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Monday, May 13, 2013

"Not-For-Profit" Hospitals Shouldn't Make Out Like Bandits


$1.50 for a Tylenol pill.

That's what some hospital patients are having to pay for a 325 mg tablet of acetaminophen. In case you're wondering, you can order a bottle of a 100 of these from Amazon for a mere $1.49.

Then there's the example of an $84 hospital charge for a liter of saline solution that costs $5.16. And how about $333 for a chest X-ray when the billable Medicare rate is $23.83? Or $24 for a 5¢ Niacin tablet?

These are some of the outlandish figures charged to patients by certain hospitals, including many non-profit ones, as cited by Steven Brill in a March 4, 2013, Time magazine feature story, "Bitter Pill: Why Medical Bills Are Killing Us".

My wife and I have personally both had good experiences in local hospitals, she at Augusta Health for a knee replacement (followed by three weeks of rehab at VMRC) and I at RMH for cataract surgery last summer, but we were fortunate to have Medicare as our primary insurer and Everence as our secondary, so we fared very well. But people without insurance but who are too well off to qualify for aid can face a real crisis.

One example given in the Time article is that of Emilia Gilbert, a Connecticut school bus driver who had to be taken to the ER of her local hospital several years ago due to a fall. She is still paying off a $9,418 bill that included three CT scans for which she was charged $6,538. Medicare would have paid $825 for the same procedures.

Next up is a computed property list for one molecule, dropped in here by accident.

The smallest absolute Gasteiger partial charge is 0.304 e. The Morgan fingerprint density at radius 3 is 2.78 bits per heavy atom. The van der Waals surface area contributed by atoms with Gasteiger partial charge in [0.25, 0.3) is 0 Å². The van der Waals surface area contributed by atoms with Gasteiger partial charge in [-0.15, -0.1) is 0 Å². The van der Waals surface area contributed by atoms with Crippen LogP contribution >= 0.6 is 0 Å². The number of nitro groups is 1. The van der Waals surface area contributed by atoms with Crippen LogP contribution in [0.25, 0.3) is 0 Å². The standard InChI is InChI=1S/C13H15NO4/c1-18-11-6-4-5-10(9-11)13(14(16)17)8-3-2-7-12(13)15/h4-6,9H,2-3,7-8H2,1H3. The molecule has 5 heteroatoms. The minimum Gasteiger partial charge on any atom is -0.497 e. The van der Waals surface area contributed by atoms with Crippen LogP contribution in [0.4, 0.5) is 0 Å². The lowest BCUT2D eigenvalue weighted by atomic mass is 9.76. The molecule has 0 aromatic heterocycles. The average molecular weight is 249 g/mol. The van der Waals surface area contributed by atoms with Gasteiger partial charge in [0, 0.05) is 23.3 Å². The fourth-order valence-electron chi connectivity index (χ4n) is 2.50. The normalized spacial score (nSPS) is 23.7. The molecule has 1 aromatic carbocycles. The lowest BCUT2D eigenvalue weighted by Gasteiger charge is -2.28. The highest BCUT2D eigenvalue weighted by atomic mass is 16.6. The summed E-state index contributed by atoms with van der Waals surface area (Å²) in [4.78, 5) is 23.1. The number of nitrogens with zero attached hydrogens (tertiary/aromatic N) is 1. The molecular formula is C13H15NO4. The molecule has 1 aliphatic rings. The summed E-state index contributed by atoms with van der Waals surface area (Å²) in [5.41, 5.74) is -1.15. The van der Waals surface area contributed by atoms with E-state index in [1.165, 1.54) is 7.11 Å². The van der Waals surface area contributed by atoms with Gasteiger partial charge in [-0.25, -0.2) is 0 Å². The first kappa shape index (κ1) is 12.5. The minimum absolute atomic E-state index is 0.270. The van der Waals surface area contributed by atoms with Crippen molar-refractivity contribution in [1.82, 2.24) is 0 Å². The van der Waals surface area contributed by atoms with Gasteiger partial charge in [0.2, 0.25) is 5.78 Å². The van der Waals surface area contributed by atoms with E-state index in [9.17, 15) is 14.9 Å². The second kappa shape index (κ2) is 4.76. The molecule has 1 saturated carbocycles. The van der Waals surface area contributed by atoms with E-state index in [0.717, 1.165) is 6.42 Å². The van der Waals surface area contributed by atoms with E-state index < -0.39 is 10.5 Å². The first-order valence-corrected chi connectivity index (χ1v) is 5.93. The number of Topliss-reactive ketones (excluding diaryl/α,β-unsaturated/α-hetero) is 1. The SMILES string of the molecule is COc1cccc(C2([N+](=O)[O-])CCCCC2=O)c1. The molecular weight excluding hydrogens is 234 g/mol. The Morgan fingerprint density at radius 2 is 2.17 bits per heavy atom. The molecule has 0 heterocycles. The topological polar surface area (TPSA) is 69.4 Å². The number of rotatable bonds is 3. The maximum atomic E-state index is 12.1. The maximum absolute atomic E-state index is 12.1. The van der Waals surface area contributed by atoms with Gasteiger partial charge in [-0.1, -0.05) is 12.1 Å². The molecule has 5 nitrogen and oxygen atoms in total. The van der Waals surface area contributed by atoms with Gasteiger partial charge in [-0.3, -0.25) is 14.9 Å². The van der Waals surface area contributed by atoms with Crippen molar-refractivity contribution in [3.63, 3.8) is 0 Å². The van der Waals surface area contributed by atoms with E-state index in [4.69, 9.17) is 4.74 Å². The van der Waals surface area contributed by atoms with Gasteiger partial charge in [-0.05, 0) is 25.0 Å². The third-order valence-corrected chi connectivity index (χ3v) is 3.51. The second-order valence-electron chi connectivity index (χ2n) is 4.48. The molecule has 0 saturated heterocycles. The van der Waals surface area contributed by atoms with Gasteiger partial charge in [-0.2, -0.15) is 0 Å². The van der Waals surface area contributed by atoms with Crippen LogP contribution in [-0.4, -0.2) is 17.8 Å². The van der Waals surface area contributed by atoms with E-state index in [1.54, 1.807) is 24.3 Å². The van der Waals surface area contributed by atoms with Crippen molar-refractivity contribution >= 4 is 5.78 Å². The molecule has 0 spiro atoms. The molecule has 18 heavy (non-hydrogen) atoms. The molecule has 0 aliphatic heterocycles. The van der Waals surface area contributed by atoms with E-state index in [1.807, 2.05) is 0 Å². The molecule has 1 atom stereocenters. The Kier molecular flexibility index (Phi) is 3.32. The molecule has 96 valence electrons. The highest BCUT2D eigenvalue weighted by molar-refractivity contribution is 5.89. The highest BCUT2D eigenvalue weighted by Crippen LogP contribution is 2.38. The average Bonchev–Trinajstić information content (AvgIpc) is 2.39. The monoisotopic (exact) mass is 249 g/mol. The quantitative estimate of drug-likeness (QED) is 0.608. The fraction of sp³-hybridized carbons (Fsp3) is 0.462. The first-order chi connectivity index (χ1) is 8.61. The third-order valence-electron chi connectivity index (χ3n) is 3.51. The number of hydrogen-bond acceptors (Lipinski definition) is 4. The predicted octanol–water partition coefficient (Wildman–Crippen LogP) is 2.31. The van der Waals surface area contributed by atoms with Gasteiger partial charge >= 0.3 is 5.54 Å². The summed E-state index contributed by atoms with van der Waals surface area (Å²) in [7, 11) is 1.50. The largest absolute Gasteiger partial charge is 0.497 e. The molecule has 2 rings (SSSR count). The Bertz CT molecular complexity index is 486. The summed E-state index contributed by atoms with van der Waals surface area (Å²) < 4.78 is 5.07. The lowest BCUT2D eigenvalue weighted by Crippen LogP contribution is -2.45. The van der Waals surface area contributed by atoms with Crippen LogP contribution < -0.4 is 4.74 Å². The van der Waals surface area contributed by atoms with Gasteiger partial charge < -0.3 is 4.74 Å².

In spite of these kinds of profit margins, nonprofit hospitals still actively solicit donations large and small from members of their communities. Some of this may be justified by a desire to provide the most advanced medical care and cutting-edge technology available. But that money also supports the salaries of some CEO's of large healthcare organizations who are paid like rock stars. According to Brill's article, annual pay for the heads of the top ten not-for-profit hospital systems in the US range from a low of just over $2 million to a high of nearly $6 million.

Our local Rockingham Memorial Hospital has recently merged with Sentara Healthcare, which now operates ten hospitals in Virginia. I'll be eager to see how this affects costs to consumers in a US healthcare system that seems badly in need of reform.
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